If you are an ESL student then you might benefit from tips on writing business emails. Knowing how to write a business email is an essential skill.
Breaking down the components of a business email can be a little daunting; however, once it is done it makes writing the email that much easier. If you never thought about writing business emails, reviewing some tips for ESL students will prove beneficial.
Most ESL students fall into one of two extremes when it comes to writing a business email. They are either too formal, and begin their emails with something to the effect of "Dear Sirs," or the ESL student has the habit of being too wordy.
It could be that many ESL students feel that an email is just an electronic version of a standard business letter. Or, it could be that to the average ESL student, Americans are too relaxed and less professional than they should be. Whatever the rationale, almost all ESL students need a crash course on writing a business email. Doing such will enable the reader of the email to take the ESL student more seriously as a business individual.
A business email is, at its most general and generic form, a response email between parties who are doing business together. Most often business emails are exchanged between co-workers at a company. They are status updates and precursors to project proposals.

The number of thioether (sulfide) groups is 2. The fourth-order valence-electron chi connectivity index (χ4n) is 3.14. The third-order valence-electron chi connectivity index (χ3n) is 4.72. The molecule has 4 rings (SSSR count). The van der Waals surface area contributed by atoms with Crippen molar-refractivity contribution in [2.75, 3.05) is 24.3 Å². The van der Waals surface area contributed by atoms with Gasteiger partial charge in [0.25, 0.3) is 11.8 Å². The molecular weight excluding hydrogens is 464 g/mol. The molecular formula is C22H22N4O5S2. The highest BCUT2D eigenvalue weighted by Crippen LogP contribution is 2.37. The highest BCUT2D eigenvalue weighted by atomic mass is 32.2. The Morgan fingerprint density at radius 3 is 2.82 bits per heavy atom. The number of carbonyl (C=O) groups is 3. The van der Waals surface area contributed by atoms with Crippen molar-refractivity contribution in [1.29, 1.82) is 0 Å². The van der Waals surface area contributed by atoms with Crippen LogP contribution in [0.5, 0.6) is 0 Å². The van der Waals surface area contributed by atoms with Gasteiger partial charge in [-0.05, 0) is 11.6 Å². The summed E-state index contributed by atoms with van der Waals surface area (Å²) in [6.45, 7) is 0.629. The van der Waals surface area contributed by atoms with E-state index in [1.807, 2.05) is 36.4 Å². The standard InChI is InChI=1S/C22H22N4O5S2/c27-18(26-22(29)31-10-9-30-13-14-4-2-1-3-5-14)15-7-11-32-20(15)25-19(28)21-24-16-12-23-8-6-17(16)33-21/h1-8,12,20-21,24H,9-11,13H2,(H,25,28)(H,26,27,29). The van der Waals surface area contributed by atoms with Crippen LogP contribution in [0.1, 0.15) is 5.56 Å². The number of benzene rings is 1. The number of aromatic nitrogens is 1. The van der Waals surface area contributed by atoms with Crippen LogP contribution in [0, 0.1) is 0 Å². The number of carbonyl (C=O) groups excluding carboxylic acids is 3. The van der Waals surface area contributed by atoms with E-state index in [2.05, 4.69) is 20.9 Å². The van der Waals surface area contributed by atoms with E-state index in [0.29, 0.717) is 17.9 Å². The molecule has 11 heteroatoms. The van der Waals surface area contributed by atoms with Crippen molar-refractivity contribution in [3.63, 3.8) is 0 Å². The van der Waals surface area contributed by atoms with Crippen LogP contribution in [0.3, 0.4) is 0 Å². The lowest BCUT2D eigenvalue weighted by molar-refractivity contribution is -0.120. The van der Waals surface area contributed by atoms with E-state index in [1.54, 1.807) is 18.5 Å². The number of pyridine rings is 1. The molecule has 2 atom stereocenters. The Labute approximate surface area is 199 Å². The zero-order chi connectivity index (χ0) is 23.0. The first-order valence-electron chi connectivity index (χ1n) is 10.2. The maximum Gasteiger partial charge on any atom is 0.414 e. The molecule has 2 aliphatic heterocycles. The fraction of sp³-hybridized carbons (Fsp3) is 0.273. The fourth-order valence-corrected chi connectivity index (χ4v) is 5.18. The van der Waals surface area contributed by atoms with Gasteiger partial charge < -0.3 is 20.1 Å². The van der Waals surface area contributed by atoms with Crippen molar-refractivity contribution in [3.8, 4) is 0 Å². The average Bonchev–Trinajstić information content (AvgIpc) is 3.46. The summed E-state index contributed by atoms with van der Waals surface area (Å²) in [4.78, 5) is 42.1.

Usually the business emails which ESL students write are very short, very long or just too polite. In short, their business emails can lack the substance necessary for anyone to take them seriously as a business person.
Most times ESL students will find it difficult to complete a short business email that is aimed at answering the question of a client. There is often a disconnect between keeping the formality of a business letter and maintaining a short and to the point format that is the industry standard in American businesses.
ESL students should keep the following in mind when they are writing a business email:
- A business email is short and not repetitious.
- A business email is not formal - it does not use slang but it is not a formal business letter either.
- Business emails are no longer than two paragraphs. Anything longer will not get read.
- Contractions are appropriate.
- Use relaxed salutations (for example "Hi Jack!")
- Start with an introductory statement that is informal (for example "Just wanted to give you a heads up")
- Provide a one sentence answer to a question that the recipient has asked or a question that you may have
- Wrap it up by telling them to contact you or that you will contact them
ESL students should realize that the key to writing business emails is in keeping it short, sweet, informative yet professional. While the professional aim is not as rigorous as that of a formal business letter, you would want to avoid slang, make sure that spelling and grammar are appropriate and correct, and convey the message in which the email seeks to convey.
ESL students who are in need of assistance on boosting their business writing email skills can find an array of free resources online. YouTube offers three to five minute video lessons that cater to ESL students who are seeking to learn how to write business emails. Additionally, there are several websites which provide how-to articles for ESL students who need to brush up on their business email writing skills. If you do a search on either Google or Bing you will find an abundance of resources that cater to business email writing.